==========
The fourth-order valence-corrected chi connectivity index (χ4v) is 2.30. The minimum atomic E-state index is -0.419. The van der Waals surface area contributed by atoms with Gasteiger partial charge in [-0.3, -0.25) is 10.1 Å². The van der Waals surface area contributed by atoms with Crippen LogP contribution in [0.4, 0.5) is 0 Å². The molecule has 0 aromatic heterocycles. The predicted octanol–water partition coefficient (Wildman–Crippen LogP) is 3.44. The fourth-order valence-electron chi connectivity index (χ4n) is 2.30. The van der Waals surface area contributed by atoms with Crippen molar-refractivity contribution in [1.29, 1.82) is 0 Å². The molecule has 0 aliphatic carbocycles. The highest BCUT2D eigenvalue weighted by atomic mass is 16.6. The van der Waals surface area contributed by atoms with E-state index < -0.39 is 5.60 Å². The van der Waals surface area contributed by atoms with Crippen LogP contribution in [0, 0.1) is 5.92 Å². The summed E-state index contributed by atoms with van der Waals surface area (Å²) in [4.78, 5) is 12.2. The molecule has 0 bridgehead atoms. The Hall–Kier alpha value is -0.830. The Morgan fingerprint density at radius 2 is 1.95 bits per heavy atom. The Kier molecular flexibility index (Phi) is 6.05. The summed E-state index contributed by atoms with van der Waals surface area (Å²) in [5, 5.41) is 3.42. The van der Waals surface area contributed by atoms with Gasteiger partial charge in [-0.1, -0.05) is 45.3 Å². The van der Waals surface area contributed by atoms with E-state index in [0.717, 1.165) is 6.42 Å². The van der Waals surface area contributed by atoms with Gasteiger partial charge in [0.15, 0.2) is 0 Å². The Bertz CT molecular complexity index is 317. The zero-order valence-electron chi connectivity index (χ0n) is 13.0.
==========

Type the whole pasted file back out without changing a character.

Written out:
The fourth-order valence-corrected chi connectivity index (χ4v) is 2.30. The minimum atomic E-state index is -0.419. The van der Waals surface area contributed by atoms with Gasteiger partial charge in [-0.3, -0.25) is 10.1 Å². The van der Waals surface area contributed by atoms with Crippen LogP contribution in [0.4, 0.5) is 0 Å². The molecule has 0 aromatic heterocycles. The predicted octanol–water partition coefficient (Wildman–Crippen LogP) is 3.44. The fourth-order valence-electron chi connectivity index (χ4n) is 2.30. The van der Waals surface area contributed by atoms with Crippen molar-refractivity contribution in [1.29, 1.82) is 0 Å². The molecule has 0 aliphatic carbocycles. The highest BCUT2D eigenvalue weighted by atomic mass is 16.6. The van der Waals surface area contributed by atoms with E-state index < -0.39 is 5.60 Å². The van der Waals surface area contributed by atoms with Crippen LogP contribution in [0, 0.1) is 5.92 Å². The summed E-state index contributed by atoms with van der Waals surface area (Å²) in [4.78, 5) is 12.2. The molecule has 0 bridgehead atoms. The Hall–Kier alpha value is -0.830. The Morgan fingerprint density at radius 2 is 1.95 bits per heavy atom. The Kier molecular flexibility index (Phi) is 6.05. The summed E-state index contributed by atoms with van der Waals surface area (Å²) in [5, 5.41) is 3.42. The van der Waals surface area contributed by atoms with Gasteiger partial charge in [-0.1, -0.05) is 45.3 Å². The van der Waals surface area contributed by atoms with E-state index in [0.717, 1.165) is 6.42 Å². The van der Waals surface area contributed by atoms with Gasteiger partial charge in [0.15, 0.2) is 0 Å². The Bertz CT molecular complexity index is 317. The zero-order valence-electron chi connectivity index (χ0n) is 13.0.